Chastity Belt Time to Go Home

Chastity Belt Time to Go Home
The female foursome known as Chastity Belt have tapped into a balanced coolness that is somehow urgent while simultaneously aloof. On Time to Go Home, the band's second full-length album, the group explore themes of boredom, excess, promiscuity and anxiety with a certain melancholy that articulates the ambivalent attitudes of many post-adolescents. The energy in these songs is of a post-punk nature, and while Julia Shapiro's voice possesses an apathetic quality, the songs are full of purpose, empowered by interweaving guitars, unshakable drumming and tough, powerful bass lines.
Chastity Belt make no bones about their politics here: on "Cool Slut," Julia Shapiro nonchalantly sings "We're just a couple of sluts, going out on the town, fooling around" and "It's okay to be slutty." The casual use of such a loaded term is noteworthy; Shapiro is addressing sexuality in the same bold way men have been doing for years. Their musical exploration is equally bold, taking dips into various genres, expanding sounds into wild territories and ending many songs with elongated, tempo-altering codas. The most voracious piece is the Misfits-like, John Carpenter horror tribute called "The Thing," a pumped up punk song with a So-Cal riff reminiscent of Dead Kennedy's "Police Truck."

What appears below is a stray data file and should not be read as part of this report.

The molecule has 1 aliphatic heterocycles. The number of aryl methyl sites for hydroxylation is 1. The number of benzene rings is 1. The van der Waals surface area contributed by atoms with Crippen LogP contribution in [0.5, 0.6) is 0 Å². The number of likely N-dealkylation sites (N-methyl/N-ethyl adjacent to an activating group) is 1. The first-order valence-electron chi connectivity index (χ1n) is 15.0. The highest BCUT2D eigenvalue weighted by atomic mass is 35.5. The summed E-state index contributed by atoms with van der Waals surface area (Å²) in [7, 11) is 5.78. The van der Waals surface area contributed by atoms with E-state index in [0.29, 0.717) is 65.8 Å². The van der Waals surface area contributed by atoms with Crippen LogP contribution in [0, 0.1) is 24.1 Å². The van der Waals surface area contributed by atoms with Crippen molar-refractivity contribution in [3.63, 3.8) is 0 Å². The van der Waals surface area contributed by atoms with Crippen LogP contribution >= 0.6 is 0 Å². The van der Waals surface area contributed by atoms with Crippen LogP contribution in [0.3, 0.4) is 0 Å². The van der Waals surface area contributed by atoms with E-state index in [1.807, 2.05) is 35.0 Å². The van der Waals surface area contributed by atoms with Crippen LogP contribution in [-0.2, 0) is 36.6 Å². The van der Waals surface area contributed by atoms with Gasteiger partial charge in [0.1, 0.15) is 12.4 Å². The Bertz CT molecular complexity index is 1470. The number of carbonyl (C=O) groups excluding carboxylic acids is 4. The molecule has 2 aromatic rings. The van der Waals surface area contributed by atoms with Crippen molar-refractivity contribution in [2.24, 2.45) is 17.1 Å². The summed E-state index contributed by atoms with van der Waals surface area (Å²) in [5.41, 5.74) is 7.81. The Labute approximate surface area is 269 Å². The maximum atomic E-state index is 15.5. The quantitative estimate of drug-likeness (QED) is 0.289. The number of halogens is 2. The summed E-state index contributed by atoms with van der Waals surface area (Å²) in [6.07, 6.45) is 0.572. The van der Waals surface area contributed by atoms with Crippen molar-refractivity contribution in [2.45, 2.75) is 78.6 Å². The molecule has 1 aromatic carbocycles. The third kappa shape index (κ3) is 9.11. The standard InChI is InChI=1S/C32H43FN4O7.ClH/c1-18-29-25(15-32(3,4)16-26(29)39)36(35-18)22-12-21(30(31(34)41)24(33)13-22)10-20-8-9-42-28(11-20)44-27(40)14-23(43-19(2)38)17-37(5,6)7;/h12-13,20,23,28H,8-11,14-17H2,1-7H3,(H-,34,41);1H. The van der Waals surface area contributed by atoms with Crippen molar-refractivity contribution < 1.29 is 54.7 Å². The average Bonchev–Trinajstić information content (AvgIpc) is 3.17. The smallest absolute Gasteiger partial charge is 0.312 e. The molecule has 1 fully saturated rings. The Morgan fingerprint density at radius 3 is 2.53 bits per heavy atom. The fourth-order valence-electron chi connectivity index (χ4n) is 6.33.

There's an inherent despair underlying most of these songs, even when Shapiro's singing about such mundane topics as nights out ("Time to Go Home"), getting stoned ("Joke") and sitting around doing nothing ("On the Floor"). Detachment and frustration are epitomized on "IDC," as Shapiro sings "Is it cool not to care? I got drunk out of boredom / I did not want to be there," while a slow blues progression rings out around her. Shapiro's moxie is refreshing and her laissez-faire attitude saves the songs from ever being depressing.
Time to Go Home confronts the reality of living for the party and life after it's done. Their musicianship and unflinching humour in the face of potentially bleak topics makes this album a distinct piece and a joy to listen to. (Hardly Art)